Setting up any AIO requires minimal wires as well, not just the iMac. iMac was not the first AIO, it was the first heavily advertised AIO, I can't remember when any PC prompted me for any more info than my wireless network name, timezone, and optional name / password for the machine. I owned the iMac G4, and then the G5. The G5 iMac was the most problem plagued machine I ever owned, a lemon from day 1. I never liked the asymmetrical style of the iMac since G5 days, just about any other AIO is better looking for me. I bought the G5 despite not liking its style for the G5 processor (overhyped), and the 20" screen. I realize the new iMacs are sleeker looking with aluminum construction, but I still don't like the asymmetrical look. I do realize that style preference is certainly personal.

Every device has its shortcomings. I own the Tab, the Xoom, and the iPad. For my needs, the Tab, and Xoom do much more than the overly restricted iPad. The iPad is too limited for my needs, the Tab, Xoom, and other Android devices allow me to do more of the tasks I need than a non-jailbroken iPad. The ASUS Transformer is the best featured Android tablet I own, but I do prefer the Tab for mobile use since it is easier to carry around. When I need to accomplish something other than viewing a video, I pick up one of my Android tablets not the iPad due to the iPad's restrictions like no Flash, and no file access.

Bottom line is I respect other opinions, but don't necessarily agree with them. I never said that advertising alone sells all Apple devices, check by prior posts, in fact, check the subject heading for my last post. Of course having a nice device is also required. However, I did say a significant number of devices have been sold by massive, mainstream advertising by Apple (and others as well). The iPod had 90% of the mp3 market, and also did 95%+ of the mainstream advertising for that category. The iPad has the majority of the tablet market, but also did the majority of mainstream marketing for that category. Definitely direct correlations IMO. Apple would have sold many fewer iPods if they did not have all the network TV ads including the very successful silhouette ads that sold hip, and cool. Since the IPad's introduction last year, we have been inundated with mainstream iPad ads.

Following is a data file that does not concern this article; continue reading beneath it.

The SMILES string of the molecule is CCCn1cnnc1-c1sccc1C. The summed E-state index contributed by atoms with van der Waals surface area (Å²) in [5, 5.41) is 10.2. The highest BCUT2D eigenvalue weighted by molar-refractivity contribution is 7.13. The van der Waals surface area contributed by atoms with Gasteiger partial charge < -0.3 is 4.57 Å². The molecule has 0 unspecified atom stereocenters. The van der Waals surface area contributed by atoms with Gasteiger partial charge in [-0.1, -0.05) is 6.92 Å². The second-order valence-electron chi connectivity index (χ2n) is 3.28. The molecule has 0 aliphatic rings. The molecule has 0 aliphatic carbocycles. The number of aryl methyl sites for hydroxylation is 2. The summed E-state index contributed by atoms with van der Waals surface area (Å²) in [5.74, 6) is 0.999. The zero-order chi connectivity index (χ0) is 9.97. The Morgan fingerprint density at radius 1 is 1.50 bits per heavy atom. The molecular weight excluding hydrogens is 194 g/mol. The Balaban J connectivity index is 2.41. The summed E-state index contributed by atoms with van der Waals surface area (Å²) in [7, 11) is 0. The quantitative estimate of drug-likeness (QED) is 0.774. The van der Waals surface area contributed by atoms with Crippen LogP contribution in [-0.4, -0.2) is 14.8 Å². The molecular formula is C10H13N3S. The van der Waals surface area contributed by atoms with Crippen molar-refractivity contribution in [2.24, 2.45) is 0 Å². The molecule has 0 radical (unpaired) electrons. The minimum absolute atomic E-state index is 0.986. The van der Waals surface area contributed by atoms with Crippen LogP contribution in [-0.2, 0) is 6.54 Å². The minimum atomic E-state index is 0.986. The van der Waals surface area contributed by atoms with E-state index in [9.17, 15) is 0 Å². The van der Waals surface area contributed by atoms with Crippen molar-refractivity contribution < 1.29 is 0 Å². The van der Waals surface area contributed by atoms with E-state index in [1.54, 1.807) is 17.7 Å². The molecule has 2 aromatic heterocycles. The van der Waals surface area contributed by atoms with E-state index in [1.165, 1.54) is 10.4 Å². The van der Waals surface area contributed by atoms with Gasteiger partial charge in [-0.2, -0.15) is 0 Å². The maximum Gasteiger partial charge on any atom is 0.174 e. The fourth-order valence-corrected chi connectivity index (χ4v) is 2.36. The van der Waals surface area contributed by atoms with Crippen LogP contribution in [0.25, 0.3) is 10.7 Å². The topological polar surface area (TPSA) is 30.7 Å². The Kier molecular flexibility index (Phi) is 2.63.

You mention Seinfeld. I am a Seinfeld addict, and have never seen any of the Macs actually on during any episode. They were just paid for backdrops, just another form of advertising, although as you mentioned not as blatant advertising. Advertising is still advertising which supports my opinion. I am also an avid movie fan. Based on the Apple product placement, you would think Apple has the 90% desktop share.

You could have the best device in a category (iPad is not best in category for my needs, but may be for others); however, massive, effective advertising is necessary to sell significant numbers in just about any product category not just tech gadgets.

I disagree with you comment that the Xoom etc are not as usable as the iPad. For my uses, the Tab, Xoom etal are much more usable than the iPad. If I don't like the default look, I can easily place 20 icons on each page, and smoothly scroll between pages with just about any Android tablet. It does not matter how slick, smooth, and pretty a device may be. If a device does not allow you to complete the tasks you need, it is not usable for you although I respect others may have different needs.